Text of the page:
June is Indigenous History Month but it is my hope that we are always aware of the Indigenous people around us. Some of us may not share the same experiences in life, but whether you are Canadian or Indigenous or both, we have a shared history, from different perspectives.
We are all treaty people, and it is important that we understand the role and significance of treaties and our responsibility to these important agreements. Across Canada, treaty days offer opportunities for celebration, teaching and improving our understanding of treaties. In Ontario, this takes place during the week of November 1-5.
In preparation for this week, we have worked with educator Andrew McConnell (Anishinaabe/English, member of Nipissing First Nation) to publish a list of resources to support you with your learning and planning.
June was Indigenous History Month. Throughout the entire year, we recognize how important it is to be striving towards meaningful inclusion of Indigenous histories, knowledges, ways of being and contributions.
This video is the first part in a four part webinar series featuring Jasmine Wong in conversation with Lorrie Gallant.
This series of blog posts explores stories and teachings that Lorrie Gallant shares about the purpose and importance of territorial acknowledgments and treaties. They are based on a recorded webinar from March 18 2020. Lorrie is a writer, illustrator, storyteller, visual artist, educator, Expressive Arts Practitioner, born and raised on Six Nations of the Grand River Territory in Ontario.
These posts and activities have been written for students to explore as part of a virtual learning community.
If you have ever travelled to Brantford Ontario Canada, you might have been excited to visit the home of Alexander Graham Bell to learn about the invention of the telephone. You might have come for a hockey tournament and had the privilege of meeting Hockey Legend Wayne Gretzky’s father Walter, who loves hanging out at the rinks. You may have picked up brochures with beautiful pictures of the Grand River or did research about Joseph Brant, who was the negotiator between the Mohawk and British during the American Revolution. But you might not know that Brantford is the home of the first residential school in Canada; that the building still stands with the names of children carved into the bricks and that it is one of the few residential school buildings still standing in Canada.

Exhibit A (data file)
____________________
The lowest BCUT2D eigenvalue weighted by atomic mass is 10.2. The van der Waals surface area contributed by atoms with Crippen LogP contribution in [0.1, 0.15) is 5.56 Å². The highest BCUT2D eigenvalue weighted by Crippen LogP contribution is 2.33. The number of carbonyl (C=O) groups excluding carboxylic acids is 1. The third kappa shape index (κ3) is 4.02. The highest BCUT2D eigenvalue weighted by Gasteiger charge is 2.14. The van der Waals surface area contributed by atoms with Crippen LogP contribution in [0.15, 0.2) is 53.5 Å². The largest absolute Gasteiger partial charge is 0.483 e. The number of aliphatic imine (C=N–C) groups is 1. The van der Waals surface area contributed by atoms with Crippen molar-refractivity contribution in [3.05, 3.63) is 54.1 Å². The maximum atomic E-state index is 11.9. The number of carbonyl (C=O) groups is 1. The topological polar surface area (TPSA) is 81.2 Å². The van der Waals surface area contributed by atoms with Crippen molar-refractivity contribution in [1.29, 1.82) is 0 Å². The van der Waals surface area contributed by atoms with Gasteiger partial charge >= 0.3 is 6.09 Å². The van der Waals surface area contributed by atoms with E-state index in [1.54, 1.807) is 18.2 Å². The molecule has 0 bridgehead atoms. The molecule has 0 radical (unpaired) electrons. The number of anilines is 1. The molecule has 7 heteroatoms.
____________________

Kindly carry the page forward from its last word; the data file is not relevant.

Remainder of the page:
Topics: Truth and Reconciliation, Indigenous History, Culturally Responsive and Relevant Pedagogy, Indigenous, difficult conversations, trc, stolen lives, settler eucators, Treaty, Sacred Circle Teachings, Decolonizing Schools, Facing Canada
A Mindful Classroom: Establishing A Safe Space for Sensitive Topics
Many of us have seen the importance of mindfulness in our classrooms and personal lives. Being present and aware are integral to truly absorbing what is around you. How mindful are we of exactly what is around us in the classroom? The physical space we build for our students is often an afterthought to efficiency and more intangible metrics of behaviour and dynamics. This year, I made it my goal to be mindful of the materials within my classroom and how well they represent the values I hope we exercise within these walls.
Topics: Art, Student Work, Indigenous History, Social and Emotional Learning, Middle School, Culturally Responsive and Relevant Pedagogy, facing history pedagogy, Treaty, Facing Canada, cross curricular teaching and learning
When I moved away from being a classroom teacher to the role of Instructional Coach I knew my passion was in equity work. In Peel we have a five year School Success Plan with one branch of focus dedicated to equity and inclusion. Within the equity and inclusion branch of the plan there are four communities identified as a focus for teachers to gain additional knowledge about in order to better teach and support those students to learn and be successful in Peel schools. The four groups are: students who identify as a part of the LGBTQ+ community, First Nation, Metis and Inuit students, black male students, (this year the focus shifted to all black students) and students living in poverty.
Students love music so, when I tell my grade 11 College English classes that they are going to be creating CDs as their first project, students get excited. Inspired by Facing History’s approach to teaching about genocide, I started the “Tracks Of My Life Project” to engage students in exploring the concept of identity that is foundational to our first novel, Indian Horse by Richard Wagamese.